First, by definition I assume that $0.999...$ actually is defined as: $$\text{lim}_{n\rightarrow\infty}\sum_{i=1}^n 9/10^i$$

Now by geometric series we already know that this equals one. But nonetheless here is an explicit proof. The statement is: $$\forall\epsilon_+\exists\delta\forall n (n>\delta\rightarrow|\sum_{i=1}^n 9/10^i-1|<\epsilon)$$

Which is equivalent to:

$$\forall\epsilon_+\exists\delta\forall n (n>\delta\rightarrow|\sum_{i=0}^n 9/10^i-10|<\epsilon)$$

Let $\epsilon>0$ be a real number. Now note that $\sum_{i=0}^{n} 9/10^i=10-1/10^n$. Choose $\delta=\text{max}(1,\text{ceil(log}(1/\epsilon)))$

As such: $|10-10-1/10^n|=1/10^n<1/10^{\text{ceil(log}(1/\epsilon))}\leq 1/10^{\text{log}(1/\epsilon)}=\epsilon$

Which works out nice...

However, I have learned that $0.999...=1$ doesn't hold in all number systems such as hyperreals and surreals and what not. I am not even sure about rational numbers (although the proof looks like it would work for rationals with small tweaks)... I believe that the statement can't even be formulated in the first order theory of real closed fields as the $n$ is quantified over naturals, so there are number systems which can't even express the fact.

What in the proof goes wrong in the non-standard number systems and what are the primary features of the systems that cause this? Also, a proof of the fact NOT holding in said systems is welcome!

  • $\begingroup$ Usually, the proof is saved by the transfer principle $\endgroup$ Jul 24, 2018 at 17:17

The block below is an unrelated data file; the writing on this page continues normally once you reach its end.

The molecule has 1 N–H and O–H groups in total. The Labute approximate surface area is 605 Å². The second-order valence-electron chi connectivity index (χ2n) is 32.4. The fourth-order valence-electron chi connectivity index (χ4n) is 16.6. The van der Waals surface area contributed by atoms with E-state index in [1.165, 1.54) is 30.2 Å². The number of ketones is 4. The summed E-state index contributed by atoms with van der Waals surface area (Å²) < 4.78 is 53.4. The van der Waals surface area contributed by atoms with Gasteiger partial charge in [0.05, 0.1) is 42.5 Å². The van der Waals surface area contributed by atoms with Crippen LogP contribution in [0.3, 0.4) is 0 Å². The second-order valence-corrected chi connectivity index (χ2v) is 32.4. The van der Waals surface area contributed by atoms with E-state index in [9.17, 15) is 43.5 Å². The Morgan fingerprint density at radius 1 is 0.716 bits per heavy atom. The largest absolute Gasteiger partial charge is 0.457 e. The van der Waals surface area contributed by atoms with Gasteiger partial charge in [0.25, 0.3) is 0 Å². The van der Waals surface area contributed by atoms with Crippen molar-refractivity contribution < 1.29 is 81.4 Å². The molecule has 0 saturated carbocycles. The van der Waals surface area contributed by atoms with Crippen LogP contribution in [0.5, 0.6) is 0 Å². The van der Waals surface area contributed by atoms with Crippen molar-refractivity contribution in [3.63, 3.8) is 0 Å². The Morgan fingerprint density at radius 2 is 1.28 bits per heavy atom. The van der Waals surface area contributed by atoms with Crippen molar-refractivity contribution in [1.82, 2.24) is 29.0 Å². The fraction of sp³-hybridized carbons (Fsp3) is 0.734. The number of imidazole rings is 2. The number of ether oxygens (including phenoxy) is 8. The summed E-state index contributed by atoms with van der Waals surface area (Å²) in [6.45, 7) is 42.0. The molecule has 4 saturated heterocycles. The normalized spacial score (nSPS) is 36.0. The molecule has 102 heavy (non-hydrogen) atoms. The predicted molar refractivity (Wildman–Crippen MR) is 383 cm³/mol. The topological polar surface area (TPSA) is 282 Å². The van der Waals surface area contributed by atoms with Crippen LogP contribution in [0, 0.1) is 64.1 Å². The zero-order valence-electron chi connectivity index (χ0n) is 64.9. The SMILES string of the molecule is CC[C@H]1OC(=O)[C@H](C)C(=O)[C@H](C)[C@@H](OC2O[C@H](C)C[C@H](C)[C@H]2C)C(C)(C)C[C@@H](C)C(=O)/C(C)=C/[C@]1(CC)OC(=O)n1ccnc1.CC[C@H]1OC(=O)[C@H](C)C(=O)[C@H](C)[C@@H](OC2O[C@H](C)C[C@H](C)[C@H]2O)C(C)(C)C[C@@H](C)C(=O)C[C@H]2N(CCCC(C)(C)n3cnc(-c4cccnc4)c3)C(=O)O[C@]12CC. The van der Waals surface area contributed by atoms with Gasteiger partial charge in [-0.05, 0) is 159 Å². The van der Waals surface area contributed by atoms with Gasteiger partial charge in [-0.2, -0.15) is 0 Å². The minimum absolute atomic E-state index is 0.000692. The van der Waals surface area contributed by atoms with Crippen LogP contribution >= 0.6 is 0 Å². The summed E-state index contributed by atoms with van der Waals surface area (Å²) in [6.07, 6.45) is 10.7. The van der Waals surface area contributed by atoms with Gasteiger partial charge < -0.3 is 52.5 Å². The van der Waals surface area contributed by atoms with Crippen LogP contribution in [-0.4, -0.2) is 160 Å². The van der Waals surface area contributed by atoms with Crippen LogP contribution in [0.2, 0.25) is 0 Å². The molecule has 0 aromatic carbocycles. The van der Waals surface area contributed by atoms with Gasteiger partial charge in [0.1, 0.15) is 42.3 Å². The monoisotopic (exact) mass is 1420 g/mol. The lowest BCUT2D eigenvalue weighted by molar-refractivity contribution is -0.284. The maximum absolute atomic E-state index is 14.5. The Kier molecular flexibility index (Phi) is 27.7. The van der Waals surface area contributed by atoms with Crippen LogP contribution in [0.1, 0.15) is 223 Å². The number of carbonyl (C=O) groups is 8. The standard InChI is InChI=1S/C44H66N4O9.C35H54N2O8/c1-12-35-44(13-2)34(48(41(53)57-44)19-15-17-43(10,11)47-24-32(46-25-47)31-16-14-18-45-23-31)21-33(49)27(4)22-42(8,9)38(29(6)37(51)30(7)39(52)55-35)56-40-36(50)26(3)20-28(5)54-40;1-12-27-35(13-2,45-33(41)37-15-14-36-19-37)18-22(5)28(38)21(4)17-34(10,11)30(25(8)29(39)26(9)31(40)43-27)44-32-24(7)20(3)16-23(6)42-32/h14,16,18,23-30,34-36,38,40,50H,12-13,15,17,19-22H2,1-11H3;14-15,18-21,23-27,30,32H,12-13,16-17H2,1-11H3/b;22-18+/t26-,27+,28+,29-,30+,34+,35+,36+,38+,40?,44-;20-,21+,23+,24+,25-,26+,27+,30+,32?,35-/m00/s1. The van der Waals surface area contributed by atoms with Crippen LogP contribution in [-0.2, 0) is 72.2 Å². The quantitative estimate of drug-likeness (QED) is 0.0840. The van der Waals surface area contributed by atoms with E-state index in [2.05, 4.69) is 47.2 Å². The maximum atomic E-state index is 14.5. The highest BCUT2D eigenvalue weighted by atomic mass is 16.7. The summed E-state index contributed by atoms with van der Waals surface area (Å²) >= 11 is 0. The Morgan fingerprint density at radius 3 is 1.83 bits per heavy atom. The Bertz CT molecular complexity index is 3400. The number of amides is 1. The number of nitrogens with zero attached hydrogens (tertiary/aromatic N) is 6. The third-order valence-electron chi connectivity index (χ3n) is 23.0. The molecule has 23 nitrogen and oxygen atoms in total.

• $\begingroup$ This number does not exist by the construction of real numbers $\endgroup$ Jul 24, 2018 at 17:23
  • $\begingroup$ @VladislavKharlamov Could you elaborate? How does it not exist? $\endgroup$
    – Jam
    Jul 24, 2018 at 17:38
  • 2
    $\begingroup$ @Jam Many books exclude from decimal expansion the possibility of a tail of $9$'s as an ad hoc assumption in order to get uniqueness of decimal expansions. Vladislav needs to understand that definition and terminology is different from content. While those books don't call $\sum_{n=1}^{\infty}9/10^n$ a decimal expansion, all of them do consider this a valid series and the question of whether the (Cauchy) sum of this series should be $1$ or not is still a valid question in all those texts as well. $\endgroup$
    – user577471
    Jul 24, 2018 at 17:54
  • 2
    $\begingroup$ @ThomasWeller: What do you mean by $0.\bar{0}1$? It certainly doesn't match up any of the usual shorthand for expressing a decimal. In what place is the 1? $\endgroup$
    – user14972
    Jul 25, 2018 at 15:50

1 Answer 1


$0.\bar{9}= 1$ does hold the hyperreals.

The fact you're referring to is something different, and unfortunately that difference is usually not made clear which leads to confusion like you had. What people are trying to say is that in the hyperreals, you can have a terminating decimal that nonetheless has infinitely many $9$'s.

More precisely, you still have decimal notation for the hyperreals, but the places are indexed by hyperintegers rather than ordinary integers. And if you take an infinite hyperinteger $H$, then

$$ 1 - 10^{-H} = \sum_{n=1}^H 9 \cdot 10^{-n} = 0.\underbrace{999\ldots999}_{H\text{ nines}} \neq 1$$

However, $0.\bar{9}$ still refers to the nonterminating decimal that has a $9$ in every fractional place, and $0.\bar{9} = 1$.


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